The modest jaali wall can bring in so many amazing features

Where do we find a sunlight breaker, natural air conditioner, money saver, privacy provider and pattern-based wall decorator all rolled into one? In all probability, the search may end up in a jaali wall, as the only answer to the above query. If so, is it a wonder solution? Have we all seen it? Of course yes, yet most of us have forgotten about this amazingly versatile method of construction.

Jaali walls are built with the normal bricks or any other masonry material by placing them with gaps in between either horizontally or vertically. Often these bricks can be placed at an angle also to avoid the direct view into the space inside. Remember the old films where a film heroine would peep through the ornate wall with small holes within, socially not allowed to come into public. Gone are the days of depicting heroines in such manner, but the wall with holes still continues to be around. Wood-carved screens, wooden windows assembled with small timber sections, stone jharokhas, pre-molded clay or cement block with voids, open brick wall and all such others are like first cousins, related to each other, in the jaali options.

The way jaali wall lets in soft light in subdued rays, the way a gentle stream of air flows through the room, and the way outside is visible without letting any inside view are unparalleled in construction options. Accordingly, in the traditional architecture, perforated walls as room enclosures are found all over the Indian sub-continent in diverse places such as Kerala in south or Nepal amidst the northern Himalayas. Incidentally, both the quoted places are legendary for their timber architecture. Padmanabhapuram Palace, with its innumerable wooden jaali windows, appears more porous than solid. Nepalese Mewar architecture style, located in a totally contrasting context, has intricately carved windows set within thick mud walls.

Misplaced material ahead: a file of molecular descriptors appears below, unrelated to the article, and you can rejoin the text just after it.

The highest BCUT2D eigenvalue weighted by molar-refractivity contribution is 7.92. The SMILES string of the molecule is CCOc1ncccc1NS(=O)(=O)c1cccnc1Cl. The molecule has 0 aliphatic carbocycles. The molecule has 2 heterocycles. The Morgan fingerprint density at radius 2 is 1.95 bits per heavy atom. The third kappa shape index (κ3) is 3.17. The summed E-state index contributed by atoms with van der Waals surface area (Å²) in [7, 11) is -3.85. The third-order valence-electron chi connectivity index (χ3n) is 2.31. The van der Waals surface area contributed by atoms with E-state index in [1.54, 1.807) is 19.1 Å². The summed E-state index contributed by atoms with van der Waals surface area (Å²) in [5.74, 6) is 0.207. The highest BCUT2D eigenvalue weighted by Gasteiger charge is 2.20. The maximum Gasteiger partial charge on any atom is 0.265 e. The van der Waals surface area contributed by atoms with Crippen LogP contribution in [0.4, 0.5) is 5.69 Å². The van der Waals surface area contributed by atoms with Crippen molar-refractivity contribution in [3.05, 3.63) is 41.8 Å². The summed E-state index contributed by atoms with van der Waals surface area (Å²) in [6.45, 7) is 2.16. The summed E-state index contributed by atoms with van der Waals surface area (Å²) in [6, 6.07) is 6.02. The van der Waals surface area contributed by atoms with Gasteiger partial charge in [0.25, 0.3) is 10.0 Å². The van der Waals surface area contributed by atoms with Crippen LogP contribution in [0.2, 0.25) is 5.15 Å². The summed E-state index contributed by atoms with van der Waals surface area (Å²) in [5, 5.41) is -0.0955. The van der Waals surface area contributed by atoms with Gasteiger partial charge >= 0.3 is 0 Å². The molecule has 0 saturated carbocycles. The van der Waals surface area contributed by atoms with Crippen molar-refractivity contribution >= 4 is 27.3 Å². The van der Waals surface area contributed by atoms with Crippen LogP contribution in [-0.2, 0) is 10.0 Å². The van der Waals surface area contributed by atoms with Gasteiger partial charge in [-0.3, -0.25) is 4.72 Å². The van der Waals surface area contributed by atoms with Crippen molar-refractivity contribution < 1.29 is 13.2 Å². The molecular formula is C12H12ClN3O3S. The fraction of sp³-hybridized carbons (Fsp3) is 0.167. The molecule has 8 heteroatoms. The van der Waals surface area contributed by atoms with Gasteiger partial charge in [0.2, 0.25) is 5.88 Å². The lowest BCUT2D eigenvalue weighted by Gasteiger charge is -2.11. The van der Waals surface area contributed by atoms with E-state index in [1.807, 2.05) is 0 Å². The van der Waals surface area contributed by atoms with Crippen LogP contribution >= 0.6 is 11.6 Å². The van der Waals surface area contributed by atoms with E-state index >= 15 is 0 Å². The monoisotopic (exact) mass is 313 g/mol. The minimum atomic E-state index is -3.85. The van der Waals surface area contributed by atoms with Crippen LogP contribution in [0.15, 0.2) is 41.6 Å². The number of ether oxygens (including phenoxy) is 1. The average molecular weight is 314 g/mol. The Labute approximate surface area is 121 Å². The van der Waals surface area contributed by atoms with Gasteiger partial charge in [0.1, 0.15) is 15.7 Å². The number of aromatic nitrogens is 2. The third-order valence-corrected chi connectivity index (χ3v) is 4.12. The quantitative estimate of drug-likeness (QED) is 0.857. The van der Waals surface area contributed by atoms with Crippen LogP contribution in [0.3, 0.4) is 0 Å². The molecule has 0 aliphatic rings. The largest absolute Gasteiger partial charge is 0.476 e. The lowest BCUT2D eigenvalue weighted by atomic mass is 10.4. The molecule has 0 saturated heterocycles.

Why has the use of perforated walls declined? There was a time during the last century when civil engineering dominated building design in India, specially modelled after the British systems, which ignored numerous traditional construction practices. Being a predominantly architectural element, jaali appears to be one among the victims; giving way for the PWD-approved normal solid walls punctured only with formal windows. Also, the compact residential neighbourhoods demanded greater privacy and security when the house needed to be locked up during the day time.

The credit for popularising jaali walls generally as an integral part of modern architecture, specifically in Kerala, goes to architect Laurie Baker. Of course, these semi-open walls perfectly fitted the context, besides being cost-effective just as Baker desired. His buildings exhibit different jaali patterns evolved for the specific function, thereby creating a new aesthetics in the design of the structure. Inter alia, he proved how jaali walls are appropriate even in the architecture for today.

(The writer is an architect working for eco-friendly designs and can be contacted at varanashi@gmail.com)